Allison Schmitt seemed like the happiest person at the pool.
Always laughing. Always telling a corny joke.
Ask anyone about the five-time Olympic medalist, they'll quickly rattle off some offbeat thing she said or did, something that got everyone smiling. They'll usually finish the story with two words: "That's Schmitty."
But after her starring role at the 2012 London Games, the swimmer realized something wasn't right. She felt depressed. She really didn't like herself but wasn't sure why.
For the longest time, she didn't talk about it.
But the 24-year-old Pennsylvania native opened up about her struggles during an interview with The Associated Press at last weekend's pro swim meet in Charlotte, North Carolina.
Reluctant at first, she decided to share her experience with other elite athletes.
"I didn't like myself," she said. "I didn't like that I was feeling like that. I thought if I suppressed it, it would go away. But it was something where I needed help from outside sources."
She didn't go into specifics about her diagnosis or who she turned to for help, but believes she's not the only one dealing with wearying burdens on the inside.
"You can put on a front for it," she said. "On the outside, I can look happy and be doing a great time, but not really feel what I'm looking like."
At London, Schmitt turned in one of the greatest performances of the Olympics, though her feats were a bit overshadowed by Michael Phelps, Ryan Lochte and Missy Franklin.
Schmitt won her first individual gold with a dominating performance in the 200-meter freestyle. She took silver in the 400 free after a dramatic race with France's Camille Muffat (who was killed in a helicopter crash 2 1-2 months ago). Schmitt also swam in all three relays, helping the U.S. win gold in the 4x100 free and 4x100 medley as well as take bronze in the 4x200 free.
After the Olympics, she returned to the University of Georgia to complete her degree in psychology.
But Schmitt struggled to recapture the form she showed at the Olympics. She failed to even qualify for the American team that competed in the 2013 world championships or the squad that will be at this summer's worlds in Kazan, Russia.
It was clear something else was wrong.
"I don't want to say it was (a lack of) confidence at the pool," Schmitt said. "It was more about the confidence in myself."
There's no room for doubts when you're trying to beat someone who's trained just as hard as you have. An athlete never wants to show the opponent any sign of weakness.
That made it difficult for Schmitt to cope with the rest of her life.
She's surely not alone.
"I know a lot of athletes who are very strong, who have a strong will, a strong passion," Schmitt said. "They don't really like to show their other side, their emotional side. That's something very prevalent in athletes. That's something in the future I would like to work on, to let them know it's OK not to be OK."
Her struggle really hit home a couple of weeks ago when a younger cousin committed suicide.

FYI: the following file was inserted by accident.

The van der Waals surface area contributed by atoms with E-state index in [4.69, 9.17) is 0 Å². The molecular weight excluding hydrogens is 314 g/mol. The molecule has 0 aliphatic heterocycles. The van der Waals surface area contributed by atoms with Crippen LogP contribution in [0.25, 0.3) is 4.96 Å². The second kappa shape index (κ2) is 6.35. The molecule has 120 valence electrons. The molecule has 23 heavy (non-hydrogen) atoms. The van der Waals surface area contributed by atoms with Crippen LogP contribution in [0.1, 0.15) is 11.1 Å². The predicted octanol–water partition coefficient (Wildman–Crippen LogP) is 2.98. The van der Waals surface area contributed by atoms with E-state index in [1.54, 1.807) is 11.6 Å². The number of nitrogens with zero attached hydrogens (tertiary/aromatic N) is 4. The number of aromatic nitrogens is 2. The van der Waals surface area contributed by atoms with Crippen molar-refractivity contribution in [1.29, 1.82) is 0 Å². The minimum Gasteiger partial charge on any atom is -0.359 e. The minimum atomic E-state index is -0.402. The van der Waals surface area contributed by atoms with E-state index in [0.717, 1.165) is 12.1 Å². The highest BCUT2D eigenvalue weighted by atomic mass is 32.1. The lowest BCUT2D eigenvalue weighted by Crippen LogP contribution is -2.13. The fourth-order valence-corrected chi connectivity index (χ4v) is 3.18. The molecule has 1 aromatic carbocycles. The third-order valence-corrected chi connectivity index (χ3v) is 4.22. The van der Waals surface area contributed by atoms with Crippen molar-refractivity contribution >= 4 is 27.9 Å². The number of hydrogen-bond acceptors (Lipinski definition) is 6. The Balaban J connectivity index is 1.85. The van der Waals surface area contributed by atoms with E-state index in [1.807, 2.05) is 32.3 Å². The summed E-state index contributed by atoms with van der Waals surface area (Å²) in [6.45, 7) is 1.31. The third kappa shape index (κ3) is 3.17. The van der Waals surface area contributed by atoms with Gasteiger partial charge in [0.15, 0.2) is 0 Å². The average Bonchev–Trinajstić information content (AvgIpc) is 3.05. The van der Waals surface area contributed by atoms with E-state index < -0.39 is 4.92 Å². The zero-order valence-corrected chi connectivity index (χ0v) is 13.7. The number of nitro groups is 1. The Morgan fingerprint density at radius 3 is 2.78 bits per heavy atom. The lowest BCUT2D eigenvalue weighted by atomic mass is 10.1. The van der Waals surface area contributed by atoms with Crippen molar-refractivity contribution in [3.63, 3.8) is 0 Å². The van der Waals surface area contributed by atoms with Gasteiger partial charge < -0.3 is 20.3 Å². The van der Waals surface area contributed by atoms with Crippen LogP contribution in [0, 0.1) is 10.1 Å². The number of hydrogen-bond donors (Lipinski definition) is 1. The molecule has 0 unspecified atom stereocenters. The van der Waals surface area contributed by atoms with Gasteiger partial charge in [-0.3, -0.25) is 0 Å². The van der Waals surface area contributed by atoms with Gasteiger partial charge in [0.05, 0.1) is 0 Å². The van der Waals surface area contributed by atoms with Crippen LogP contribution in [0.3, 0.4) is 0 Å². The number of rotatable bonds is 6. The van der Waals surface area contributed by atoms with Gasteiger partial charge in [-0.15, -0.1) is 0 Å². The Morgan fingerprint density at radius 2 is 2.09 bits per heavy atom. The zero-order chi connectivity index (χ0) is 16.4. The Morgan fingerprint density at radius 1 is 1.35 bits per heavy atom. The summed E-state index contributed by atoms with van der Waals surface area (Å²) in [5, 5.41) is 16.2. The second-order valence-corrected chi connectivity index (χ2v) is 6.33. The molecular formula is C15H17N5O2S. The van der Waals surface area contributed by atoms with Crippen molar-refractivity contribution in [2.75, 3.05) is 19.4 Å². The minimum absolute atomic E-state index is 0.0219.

Schmitt knows better than anyone that perception often has little to do with reality.
"Things are filtered on Instagram and social media or even walking around with a smile on your face, and it's filtering out how you really feel," she said. "After a few years, I'm finally being able to realize that."
She's still trying to sort out exactly how she reached her nadir, how a natural post-Olympic letdown took her to a darker place.
"Maybe the post-Olympic blues started it, and it just kept crashing down from there," Schmitt said. "Or maybe it was not doing as well as I wanted to do (after the Olympics). I don't know what triggered it. I would like to work on that and figure out what triggered it."
It wasn't easy to seek help. Her friends say she's enormously generous with others. Her college coach, Jack Bauerle, tells of Schmitt helping pay for a child's Halloween costume at a store when the mother didn't have enough money.
"I had a friend who happened to see it, because she didn't tell me about it," Bauerle said. "I'm just guessing that wasn't the only time."
Along the way, Schmitt didn't pay enough attention to herself.
"It's hard for me to open up and hard for me to accept the fact that if I need help, I need to go ask for help," she said. "I'd much rather be helping someone else."
Since she didn't qualify for the world championships, Schmitt will compete this summer at what is essentially a backup meet, the Pan American Games in Toronto.
But her coach, Bob Bowman, said she is finally showing the form that made her a champion in 2012. Sure, everyone is focused on Phelps and Franklin and America's next great swimming star, 18-year-old Katie Ledecky.
Don't forget about Schmitty.
"I'm not concerned at all," Bowman said. "I have no doubt she can get back to where she once was."
And away from the pool, she's pulling off her greatest triumph of all.
Paul Newberry is a national writer for The Associated Press. Write to him at email@example.com or on Twitter at www.twitter.com/pnewberry1963